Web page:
Sunday, November 11, 2012

Bishop Borys: Out of the Holodomor rises a stronger Church

SOURCE:  Catholic Register

Written by Erik Canaria
Photo by Michael Swan
Sunday, 11 November 2012 08:19

Bishop Borys Gudziak was in Toronto for a tour of Ukrainian communities recently. - 

Few Ukrainians are thankful for Josef Stalin. In 1932-33 the Soviet dictator starved about six million Ukrainians to death in a planned genocidal famine known as the Holodomor.

But the new bishop for Ukrainian Catholics in France, Switzerland, Luxembourg, Belgium and the Netherlands has one good thing to say about Uncle Joe.

“Stalin aided the future missions by deporting people to Siberia, to Kazakhstan, to different corners of the vast expanse of the Soviet Union. There now, through descendants of the political prisoners and deportees, the Greek Catholic Church is slowly developing its mission — which of course is open to all people of good will who might be attracted to the Church,”

Bishop Borys Gudziak said as he passed through Toronto on a tour of Ukrainian communities in North America.
It’s a bit like thanking Satan for making Christ’s incarnation and resurrection necessary.

The Byzantine Rite Catholic Church in Ukraine survived three generations of often horrific martyrdom. For this Church to survive at all is one of the great accomplishments of the 20th century, said the Harvard-educated historian.

“Ukrainians are a post-traumatic people. They’ve had a toxic degree of trauma in the 20th century,” he said. “Seventeen million Ukrainians were killed in the 20th century.”

For three generations Ukraine was under occupation, kept in line by the highest concentration of KGB agents, informants and collaborators in the Soviet Union.

“People lived in fear,” said Gudziak. “Fear is never something that really opens people up. You sort of close in on yourself.”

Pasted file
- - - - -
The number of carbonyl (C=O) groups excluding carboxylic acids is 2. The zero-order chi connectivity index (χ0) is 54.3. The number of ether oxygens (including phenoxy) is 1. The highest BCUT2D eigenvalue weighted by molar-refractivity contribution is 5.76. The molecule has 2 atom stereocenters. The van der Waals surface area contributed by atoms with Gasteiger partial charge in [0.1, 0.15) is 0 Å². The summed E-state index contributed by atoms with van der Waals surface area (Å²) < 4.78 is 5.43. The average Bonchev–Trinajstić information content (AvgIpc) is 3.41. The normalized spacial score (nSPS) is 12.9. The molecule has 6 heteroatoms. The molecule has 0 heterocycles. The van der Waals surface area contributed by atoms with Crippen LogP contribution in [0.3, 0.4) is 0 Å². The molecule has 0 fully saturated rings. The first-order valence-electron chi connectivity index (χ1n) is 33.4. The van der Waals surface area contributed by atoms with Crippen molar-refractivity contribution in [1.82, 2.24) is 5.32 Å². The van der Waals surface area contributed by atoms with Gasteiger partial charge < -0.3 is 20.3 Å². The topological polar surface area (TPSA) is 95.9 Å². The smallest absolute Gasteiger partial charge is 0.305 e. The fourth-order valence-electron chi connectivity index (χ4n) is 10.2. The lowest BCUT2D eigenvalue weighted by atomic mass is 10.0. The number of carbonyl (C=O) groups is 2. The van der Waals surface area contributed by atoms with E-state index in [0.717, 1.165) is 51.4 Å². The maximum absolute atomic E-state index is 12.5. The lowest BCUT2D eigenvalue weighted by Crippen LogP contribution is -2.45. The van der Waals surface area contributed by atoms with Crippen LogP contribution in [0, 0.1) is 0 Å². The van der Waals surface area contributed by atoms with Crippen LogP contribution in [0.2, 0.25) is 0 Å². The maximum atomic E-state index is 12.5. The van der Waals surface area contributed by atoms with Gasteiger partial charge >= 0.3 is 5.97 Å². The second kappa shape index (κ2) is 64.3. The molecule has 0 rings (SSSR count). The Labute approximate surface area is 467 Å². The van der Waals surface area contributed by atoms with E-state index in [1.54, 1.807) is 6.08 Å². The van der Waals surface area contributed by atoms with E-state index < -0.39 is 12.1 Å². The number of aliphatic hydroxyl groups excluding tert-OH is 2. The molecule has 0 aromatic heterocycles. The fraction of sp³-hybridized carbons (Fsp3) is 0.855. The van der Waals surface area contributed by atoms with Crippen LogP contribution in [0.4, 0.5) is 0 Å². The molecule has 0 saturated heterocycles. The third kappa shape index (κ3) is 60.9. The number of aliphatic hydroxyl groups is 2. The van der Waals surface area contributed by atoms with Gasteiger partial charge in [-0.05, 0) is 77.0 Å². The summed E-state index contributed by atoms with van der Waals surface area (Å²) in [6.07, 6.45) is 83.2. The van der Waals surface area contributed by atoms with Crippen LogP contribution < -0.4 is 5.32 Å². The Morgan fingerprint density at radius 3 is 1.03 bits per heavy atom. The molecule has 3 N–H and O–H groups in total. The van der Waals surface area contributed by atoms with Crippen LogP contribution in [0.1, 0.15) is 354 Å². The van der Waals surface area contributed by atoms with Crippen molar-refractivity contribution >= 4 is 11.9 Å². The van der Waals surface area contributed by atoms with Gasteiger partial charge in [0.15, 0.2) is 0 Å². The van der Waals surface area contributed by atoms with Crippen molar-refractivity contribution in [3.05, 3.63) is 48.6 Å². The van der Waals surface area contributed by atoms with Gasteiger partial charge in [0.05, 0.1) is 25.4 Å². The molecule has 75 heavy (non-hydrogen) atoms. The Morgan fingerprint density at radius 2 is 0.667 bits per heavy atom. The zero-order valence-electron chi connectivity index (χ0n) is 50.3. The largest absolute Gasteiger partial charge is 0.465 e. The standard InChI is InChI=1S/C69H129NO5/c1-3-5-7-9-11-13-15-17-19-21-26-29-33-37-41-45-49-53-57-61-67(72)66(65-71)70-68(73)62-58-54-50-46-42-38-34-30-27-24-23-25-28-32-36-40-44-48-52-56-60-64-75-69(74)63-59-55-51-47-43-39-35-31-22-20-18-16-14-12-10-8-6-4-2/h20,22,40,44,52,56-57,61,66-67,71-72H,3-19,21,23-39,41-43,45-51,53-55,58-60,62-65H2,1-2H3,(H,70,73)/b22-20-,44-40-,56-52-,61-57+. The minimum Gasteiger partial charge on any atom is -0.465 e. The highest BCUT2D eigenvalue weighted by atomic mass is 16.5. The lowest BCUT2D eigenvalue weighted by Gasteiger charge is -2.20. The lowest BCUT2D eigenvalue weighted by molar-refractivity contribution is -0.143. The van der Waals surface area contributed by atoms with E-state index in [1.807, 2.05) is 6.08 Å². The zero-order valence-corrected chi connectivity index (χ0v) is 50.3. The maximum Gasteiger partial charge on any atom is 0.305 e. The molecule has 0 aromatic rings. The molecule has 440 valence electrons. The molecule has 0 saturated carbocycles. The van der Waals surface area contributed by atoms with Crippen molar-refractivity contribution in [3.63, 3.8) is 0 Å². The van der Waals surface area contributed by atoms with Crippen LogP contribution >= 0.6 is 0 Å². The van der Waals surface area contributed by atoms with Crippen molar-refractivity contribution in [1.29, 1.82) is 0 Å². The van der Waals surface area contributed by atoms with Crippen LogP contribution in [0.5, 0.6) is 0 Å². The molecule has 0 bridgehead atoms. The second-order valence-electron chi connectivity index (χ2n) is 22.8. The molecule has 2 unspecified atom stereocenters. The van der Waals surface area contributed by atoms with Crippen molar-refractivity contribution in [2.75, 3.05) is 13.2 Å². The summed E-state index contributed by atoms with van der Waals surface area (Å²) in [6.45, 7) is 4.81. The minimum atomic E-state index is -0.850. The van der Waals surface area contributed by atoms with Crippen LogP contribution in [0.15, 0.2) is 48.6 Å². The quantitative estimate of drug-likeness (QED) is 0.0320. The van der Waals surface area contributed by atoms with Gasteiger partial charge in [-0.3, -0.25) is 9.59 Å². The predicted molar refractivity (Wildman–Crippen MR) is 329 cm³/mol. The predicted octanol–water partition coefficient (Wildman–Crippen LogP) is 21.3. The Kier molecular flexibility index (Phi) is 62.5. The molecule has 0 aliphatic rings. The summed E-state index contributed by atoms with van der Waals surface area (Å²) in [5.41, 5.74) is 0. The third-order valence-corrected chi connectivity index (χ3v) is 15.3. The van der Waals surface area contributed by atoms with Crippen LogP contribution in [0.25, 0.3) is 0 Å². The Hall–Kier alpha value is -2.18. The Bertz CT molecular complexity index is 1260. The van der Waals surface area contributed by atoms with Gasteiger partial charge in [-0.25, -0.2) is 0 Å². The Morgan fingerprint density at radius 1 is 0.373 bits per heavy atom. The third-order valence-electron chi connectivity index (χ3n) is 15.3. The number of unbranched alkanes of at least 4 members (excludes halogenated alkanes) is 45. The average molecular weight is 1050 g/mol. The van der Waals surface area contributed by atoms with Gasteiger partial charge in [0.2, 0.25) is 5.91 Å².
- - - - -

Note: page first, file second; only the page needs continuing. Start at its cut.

But a closed-in, self-absorbed, defensive Church is not what the Syracuse, N.Y.-born son of immigrants has found in Ukraine. Within Ukraine, the Greek Catholics have become a beacon on a hill proclaiming openness and democracy, decrying corruption and authoritarianism. Particularly under Cardinal Lubomyr Husar, they have demanded a different future for their country.

“The Greek Catholic Church today is a Church of the martyrs. At the same time it’s a Church that’s favoured by intellectuals, young people, urbane businessmen and women who want Ukrainian society to change — rule of law to become the style of the country,” he said. “Since the Greek Catholic Church did not compromise with the regime, it emerged from the catacombs with incredible, relatively speaking, moral authority.”

As rector of the Ukrainian Catholic University in Lviv for the past 12 years, Gudziak has built this tiny university into a democratic island of free and open debate. Officers of the SBU, Ukraine’s security service, came visiting in 2010. They asked Gudziak to keep his students away from protesting a newly authoritarian government with ties to Moscow. Gudziak not only refused, he told everybody about the visit.

“The Church is actually quite free in Ukraine, limited only by its imagination. The Ukrainian Catholic University is itself witness to this,” said Ukrainian-Canadian Jesuit Father David Nazar in an e-mail to The Catholic Register.

Nazar describes Gudziak as a “high-end dreamer.” For Gudziak, being Christian means sharing those dreams. To follow a God who in Christ seeks the human means offering a fully human experience of God to the world without preconditions.

“Jesus really brings to us a call to a radical openness. It’s a going to the other,” he said. “My hope is that the radical deprivations Christians endured and in many ways still face in the former Soviet Union will be a place where the faith is forged.”

That martyrdom and oppression should be the forge for openness, charity, joy and hope is unexpected, and perhaps too much to ask. But over the past 25 years Gudziak’s Church has been witness to miracles.

“The intoxicating and exhilarating but often overwhelming change in society for the Church is now only in some ways settling, if you can say that any culture has settled in the first decades of the 21st century,” Gudziak said.

Gudziak will be enthroned as Apostolic Exarch at Notre Dame Cathedral in Paris Dec. 2.

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